By David A. Brown

Fish have moods, impressions, preferences; all of which can add up to a big pile of pickiness. It’s rarely an easy task to talk a day’s worth of good ones into cooperating, but for Tennessee River guide and crankbait specialist Jimmy Mason, a well-conceived approach to color selection makes the job a lot more doable.

“It’s important to have a variety of bait colors because you’ll need to adjust to things like sunny or cloudy skies and muddy or clear water,” Mason said. “Also, time of year will determine what forage the fish are feeding on – shad, bluegill or crawfish. Having a selection allows you to match the hatch as well as conditions.

“For example, in winter the fish are transitioning from shad in the fall to crawfish, so you’ll want to go with more crawfish colors and reds. And in dirty water, you might try a firetiger pattern.”
crankbaits
Beyond these basics, Mason also applies another level of discernment when selecting his bait and this one gives great consideration to visibility. Essentially, how well a fish can see his bait plays a significant role in how it’s perceived – and what strategy Mason employs.

“My theory of crankbait selection is that in clear water, you want to hide it, and in water with less clarity you want it to jump out,” Mason said. “If the water is stained, I go with something that catches the fish’s eye. In clear water I want something with stripes or a splatterback design to break up the outline. The fish can see the movement but they can’t see the whole bait. If you look at nature, it tries to camouflage everything.”

Whatever color he selects, Mason knows that ongoing analysis of the fish’s reaction can help him dial in his efforts. How does he know if he’s making the right choices? He lets the fish tell him.

“You want to look at how a fish is hooked and use that to gauge how interested they are in the bait,” Mason explains. “If your fish are constantly hooked on the rear hook, they’re interested, but not fully committed. When a fish has the whole bait in its mouth that tells you you’re throwing the absolutely perfect color.”

THE PRO’S PICKS
Mason keeps an open mind on bait colors, but he definitely has his tried-and-true set of faves. Here’s a look at his top producers:

Black Back Pearl: A good general shad pattern, Mason likes this one when the water is semi-clear to stained. The color pattern is not broken up with bars so the bait’s profile stands out well in muddy water. This color is a great choice when shad is the dominant forage.

Blue Back Chartreuse, Orange Belly: Mason throws this vivid bait a lot in the early spring through summer, but he’ll also pull it out in the fall, particularly after a lot of rain when runoff discolors the water. An eye-catcher above the water, Mason said this pattern often takes on a different visage in the right combination of stain and light penetration.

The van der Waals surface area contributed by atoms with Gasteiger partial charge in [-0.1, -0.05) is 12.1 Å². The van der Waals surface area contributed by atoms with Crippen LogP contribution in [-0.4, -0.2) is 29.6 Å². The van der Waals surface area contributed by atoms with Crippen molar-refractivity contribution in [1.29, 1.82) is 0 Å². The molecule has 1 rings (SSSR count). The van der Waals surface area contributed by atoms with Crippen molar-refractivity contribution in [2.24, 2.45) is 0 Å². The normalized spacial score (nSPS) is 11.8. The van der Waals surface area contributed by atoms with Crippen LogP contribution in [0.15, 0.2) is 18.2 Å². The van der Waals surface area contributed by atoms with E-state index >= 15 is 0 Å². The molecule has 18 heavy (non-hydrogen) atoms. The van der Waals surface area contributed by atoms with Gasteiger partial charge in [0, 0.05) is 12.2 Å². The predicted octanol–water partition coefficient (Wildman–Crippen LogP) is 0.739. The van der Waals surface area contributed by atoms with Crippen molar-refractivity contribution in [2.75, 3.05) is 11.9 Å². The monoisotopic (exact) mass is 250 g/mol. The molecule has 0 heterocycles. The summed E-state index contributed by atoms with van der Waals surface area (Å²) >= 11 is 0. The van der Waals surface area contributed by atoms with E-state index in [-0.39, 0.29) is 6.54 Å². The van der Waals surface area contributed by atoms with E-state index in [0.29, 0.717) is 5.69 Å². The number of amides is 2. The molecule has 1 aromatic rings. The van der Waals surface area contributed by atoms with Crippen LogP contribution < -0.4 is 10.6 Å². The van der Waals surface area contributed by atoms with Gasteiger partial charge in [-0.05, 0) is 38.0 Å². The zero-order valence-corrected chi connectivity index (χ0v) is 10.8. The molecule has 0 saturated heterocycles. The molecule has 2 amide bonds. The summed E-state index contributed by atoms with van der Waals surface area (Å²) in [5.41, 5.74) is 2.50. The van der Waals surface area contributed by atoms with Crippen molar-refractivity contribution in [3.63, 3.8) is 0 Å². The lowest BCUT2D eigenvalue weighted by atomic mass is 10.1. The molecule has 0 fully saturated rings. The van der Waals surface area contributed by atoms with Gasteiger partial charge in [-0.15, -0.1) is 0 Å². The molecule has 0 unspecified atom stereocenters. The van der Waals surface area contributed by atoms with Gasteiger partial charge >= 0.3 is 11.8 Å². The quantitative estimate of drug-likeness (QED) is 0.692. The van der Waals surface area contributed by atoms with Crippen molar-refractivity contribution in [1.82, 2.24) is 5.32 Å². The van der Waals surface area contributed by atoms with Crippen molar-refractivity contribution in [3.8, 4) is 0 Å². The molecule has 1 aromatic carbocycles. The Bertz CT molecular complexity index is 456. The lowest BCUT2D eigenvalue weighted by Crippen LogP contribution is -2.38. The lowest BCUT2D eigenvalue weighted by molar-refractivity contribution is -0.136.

“I’ve been told by divers that have observed the bait underwater that this is a dynamite color to use when you have a little stain and the fish are feeding on shad,” he said. “From what divers have told me, this pattern actually changes into more of a pearl-looking shad color when you fish it about 7 feet or deeper in the Tennessee River.
mason
“That has a lot to do with light penetration. The color spectrum varies with the amount of light.”

Root Beer Chartreuse: This blended color with a green glitter finish is one of Mason’s top producers.

“That is a winter and spring confidence color,” he said. “It’s a craw imitator; it’s a bream imitator. It’s not overpowering, but when the water has some stain to it and it’s a little cool, this is a highly effective color.”

Root Beer: Similar to the previous color but with the obvious absence of chartreuse, the straight root beer has more of a cream colored belly and sides. Mason throws this pattern during the same times as the root beer chartreuse but usually in clear water because the softer color blends better with the water.

“From February to May and again in the fall when I’m shallow cranking, I will always have one of those two colors tied on,” Mason said. “I let the conditions dictate which one I’ll use. On a bright day and clear water when it’s easy for the fish to see, I use the root beer; in darker water or if it’s cloudy and I need that bait to pop so the fish can see it, I go with root beer chartreuse.”

Chartreuse Back Pearl: Like the black back pearl, this is a good shad imitator for summer-fall. Mason notes that he’s more likely to go with the black back pearl for standard baitfish impersonation, unless he’s in water with a little more stain – or if he’s around spotted bass.

“If I’m fishing the Coosa River or Smith Lake, I’m more likely to throw the chartreuse back pearl because spots definitely like some chartreuse on a crankbait. This one gives you that color with a shad profile. By their nature they’re a little more aggressive, so that bolder color appeals to them”

Splatterback: “This is another good shad color,” Mason said. “If the water is clear, I may start out throwing that rather than black back pearl because the splatterback breaks up the bait’s profile, almost like camouflage.”